Since I wrote the book, and the more psychiatrists I talk to, I guess I am now more aware than I was that there is a sort of clinical basis to that concern. That psychiatry is not so much concerned with the metaphysics of disease that they think is distinctive of what they do but that there’s a kind of range of clinical concerns and clinical phenomena - the psychiatric symptoms, and that sort of thing is just different than the stuff that neuropsychologists have to deal with. In that sense I guess the clinical motivation for resisting full-on integration I have a little bit more sympathy for than I did, and you can certainly worry that if everything is just cognitive neuroscience that something will be lost in the way we deal with people and in the way we understand what they are going through. On the other hand if all we are going to do is give them pills, then it doesn’t seem that a great deal will in fact be lost, but I have some sympathy for that clinical concern.

I was always struck by some of the stuff that Nancy Andreasen had written in the late 90’s, saying that psychiatry sort of just is cognitive neuroscience in the sense that it is the applied wing of cognitive neuroscience that integrates a whole bunch of disciplines and tries to understand pathological mental phenomena on that basis. That was always the idea that I had, and I always thought that was a useful corrective to the kind of extremely reductionist biological psychiatry that you got sometimes in people like Kandel and Guze. Obviously figuring out the molecular mechanisms of our mental life is going to be very interesting, and obviously it’s going to be vitally important, but something will be missed if you just focus on those very small scale proximate explanations and you ignore a bunch of other stuff. So I always, I guess, thought that if this integration were to be done, the right way to do it would be something like Nancy Andreasen’s way that would be a sort of multi-level piece of cognitive neuroscience.

I’ve been persuaded by a bunch of people, John Campbell and others, that levels-talk is kind of, when you really get through it, very unappealing. It often just means discipline-talk. But if what you are worried about is the methodological stuff then thinking of it as multi-disciplinary rather than multi-level in a metaphysical sense, I think that’s okay. We need lots of models from different fields that will partly overlap and partly wont overlap, we need to understand the causal relations that we are interested in and that will cross these sorts of boundaries, the boundaries of the traditional disciplines.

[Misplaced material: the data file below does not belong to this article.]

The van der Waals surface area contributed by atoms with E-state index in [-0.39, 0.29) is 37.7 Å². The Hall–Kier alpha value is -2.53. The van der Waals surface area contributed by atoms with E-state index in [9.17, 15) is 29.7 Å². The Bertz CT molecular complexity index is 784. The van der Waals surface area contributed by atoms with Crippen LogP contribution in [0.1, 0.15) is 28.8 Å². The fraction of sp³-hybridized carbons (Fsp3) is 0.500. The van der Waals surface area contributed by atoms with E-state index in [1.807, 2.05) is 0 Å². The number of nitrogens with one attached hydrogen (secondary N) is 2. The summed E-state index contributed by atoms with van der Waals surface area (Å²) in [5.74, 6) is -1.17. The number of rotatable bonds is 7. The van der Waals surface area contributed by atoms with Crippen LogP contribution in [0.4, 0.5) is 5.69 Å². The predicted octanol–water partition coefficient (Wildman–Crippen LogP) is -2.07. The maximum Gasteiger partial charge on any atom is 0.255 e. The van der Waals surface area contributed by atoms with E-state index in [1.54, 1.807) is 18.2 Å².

You don’t know exactly how that will go, I guess the devil is always going to be in the details, but the basic idea that I had that psychiatry in some sense ought to become more closely aligned with the sort of computational wings of neuroscience and of the more ‘neurosciencey' ends of psychology, I think I still have that basic, well maybe it’s a prejudice, but I guess I still have that basic idea. So I wouldn’t want to retract that, but I am much more sympathetic than I was to idea that if psychiatrists just start thinking of themselves as straight up brain-doctors that we run the risk of ignoring a large amount of clinical experience and sort of putting clinical perspectives to one side in a way that will probably be a loss.

And as you know from the University of Sydney HPS winter school, what I am much more interested in now is, particularly but not exclusively under the influence of cultural studies, the dynamics of theories of cultural change. Whether the dynamics that you get in cognitive anthropology and historical sociology and fields like that, can explain some of the changes in symptomatology.

RS: In your 2006 book, you argued that the DSM as a framework for research was holding back findings from various sciences from properly informing psychiatry, and you called for having a ‘causal framework’ for research. In this regard, what do you think about the RDoC (Research Domain Criteria) project? Does it fit with your recommendation, and do you think it is promising and what psychiatry needs right now?

DM: Well yeah, both of the people who read my book would probably, looking at the RDoC, find it in the tradition of the book and find it sort of congenial, and certainly some of the stuff that Insel and his colleagues wrote looks like it was drawn from the same intellectual well as the stuff that I wrote. In that sense, I guess I’m kind of intellectually in tune with a lot of the bets that the RDoC people are making and a lot of the hunches that Insel and his colleagues at the NIMH (National Institute of Mental Health) were working through.

The initial RDoC manifesto though I think had a bunch of problems. Although they were officially ‘multi-level’ and able to take into account findings from all sorts of fields, they did also at the same time look very much ‘brain-centered' and ‘systems-neuroscience-centered', and there was always this worry that other relevant areas might be crowded out. I get a sense too among a lot of psychiatrists that there was a great deal of concern that it looked like a project that in some sense was suddenly sprung on the field by a bunch of people at the top of the NIMH without anything that looks like a proper consultation and without taking allowances of where we were.